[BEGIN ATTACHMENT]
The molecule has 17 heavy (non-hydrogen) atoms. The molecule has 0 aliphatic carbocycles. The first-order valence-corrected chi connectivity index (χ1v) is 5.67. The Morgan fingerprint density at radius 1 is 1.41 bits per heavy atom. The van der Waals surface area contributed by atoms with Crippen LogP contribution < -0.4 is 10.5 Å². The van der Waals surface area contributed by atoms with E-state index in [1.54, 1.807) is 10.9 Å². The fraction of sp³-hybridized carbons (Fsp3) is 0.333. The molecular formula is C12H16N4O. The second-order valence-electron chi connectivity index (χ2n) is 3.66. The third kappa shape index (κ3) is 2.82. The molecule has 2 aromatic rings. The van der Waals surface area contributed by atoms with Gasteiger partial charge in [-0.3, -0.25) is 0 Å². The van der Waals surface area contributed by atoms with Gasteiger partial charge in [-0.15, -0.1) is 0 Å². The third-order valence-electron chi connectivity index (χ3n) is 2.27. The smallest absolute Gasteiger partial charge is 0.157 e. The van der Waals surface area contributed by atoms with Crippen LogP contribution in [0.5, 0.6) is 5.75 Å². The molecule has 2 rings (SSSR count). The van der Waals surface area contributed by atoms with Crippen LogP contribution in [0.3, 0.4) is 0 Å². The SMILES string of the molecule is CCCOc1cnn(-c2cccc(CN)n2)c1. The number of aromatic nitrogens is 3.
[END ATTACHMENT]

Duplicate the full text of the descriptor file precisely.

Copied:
The molecule has 17 heavy (non-hydrogen) atoms. The molecule has 0 aliphatic carbocycles. The first-order valence-corrected chi connectivity index (χ1v) is 5.67. The Morgan fingerprint density at radius 1 is 1.41 bits per heavy atom. The van der Waals surface area contributed by atoms with Crippen LogP contribution < -0.4 is 10.5 Å². The van der Waals surface area contributed by atoms with E-state index in [1.54, 1.807) is 10.9 Å². The fraction of sp³-hybridized carbons (Fsp3) is 0.333. The molecular formula is C12H16N4O. The second-order valence-electron chi connectivity index (χ2n) is 3.66. The third kappa shape index (κ3) is 2.82. The molecule has 2 aromatic rings. The van der Waals surface area contributed by atoms with Gasteiger partial charge in [-0.3, -0.25) is 0 Å². The van der Waals surface area contributed by atoms with Gasteiger partial charge in [-0.15, -0.1) is 0 Å². The third-order valence-electron chi connectivity index (χ3n) is 2.27. The smallest absolute Gasteiger partial charge is 0.157 e. The van der Waals surface area contributed by atoms with Crippen LogP contribution in [0.5, 0.6) is 5.75 Å². The molecule has 2 rings (SSSR count). The van der Waals surface area contributed by atoms with Crippen LogP contribution in [0.3, 0.4) is 0 Å². The SMILES string of the molecule is CCCOc1cnn(-c2cccc(CN)n2)c1. The number of aromatic nitrogens is 3.